I cheated a little and did the following to quickly create mine: That should give you a directory for every user with them having full control of that directory.

I think there is an option to SAMBA to get it to do this when a user connects to the machine, but I couldn’t find it quickly today to set it.

Cause: A realm mismatch between the client and server occurred in the initial ticket request.

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If anyone knows what it is, just let me know and I will edit this to get it in there. You should now have a machine that will authenticate to the AD and show you the shares that you are allowed to access.

In this example, the setup allows one reference to the different interfaces and allows a single service principal instead of three service principals in the server's keytab file.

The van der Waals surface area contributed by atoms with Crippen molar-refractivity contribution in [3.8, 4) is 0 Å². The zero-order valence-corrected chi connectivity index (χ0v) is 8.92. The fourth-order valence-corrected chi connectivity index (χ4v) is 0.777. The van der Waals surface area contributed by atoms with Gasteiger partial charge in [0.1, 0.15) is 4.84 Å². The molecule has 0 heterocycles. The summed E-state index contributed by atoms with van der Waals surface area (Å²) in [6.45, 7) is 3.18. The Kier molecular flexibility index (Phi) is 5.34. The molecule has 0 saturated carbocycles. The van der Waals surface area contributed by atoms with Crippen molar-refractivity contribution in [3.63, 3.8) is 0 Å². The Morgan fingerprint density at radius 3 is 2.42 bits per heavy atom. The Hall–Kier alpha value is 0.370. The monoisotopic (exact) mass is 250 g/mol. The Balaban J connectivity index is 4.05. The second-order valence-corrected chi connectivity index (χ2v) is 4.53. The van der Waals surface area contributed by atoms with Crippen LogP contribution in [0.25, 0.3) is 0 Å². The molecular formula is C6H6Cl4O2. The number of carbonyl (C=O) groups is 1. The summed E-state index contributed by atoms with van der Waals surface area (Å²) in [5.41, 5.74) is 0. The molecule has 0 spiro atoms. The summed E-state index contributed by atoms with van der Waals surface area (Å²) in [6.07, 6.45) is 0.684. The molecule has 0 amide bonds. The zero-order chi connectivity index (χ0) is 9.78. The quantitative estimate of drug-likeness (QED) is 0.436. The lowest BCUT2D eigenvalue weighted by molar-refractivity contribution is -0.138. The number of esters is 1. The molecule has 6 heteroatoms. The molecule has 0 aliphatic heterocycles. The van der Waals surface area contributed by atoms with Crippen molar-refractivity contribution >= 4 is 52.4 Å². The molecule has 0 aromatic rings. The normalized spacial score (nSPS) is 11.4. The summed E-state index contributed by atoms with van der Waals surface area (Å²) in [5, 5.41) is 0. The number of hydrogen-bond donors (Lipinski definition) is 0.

Windows uses this event ID for both successful and failed service ticket requests. Whereas event ID 4768 lets you track initial logons through the granting of TGTs, this lets you monitor the granting of service tickets.

Service tickets are obtained whenever a user or computer accesses a server on the network.

This chapter provides resolutions for error messages that you might receive when you use the Kerberos service.

This chapter also provides some troubleshooting tips for various problems.

The network address in the ticket that was being forwarded was different from the network address where the ticket was processed.

This message might occur when tickets are being forwarded.

For example, when a user maps a drive to a file server, the resulting service ticket request generates event ID 4769 on the DC.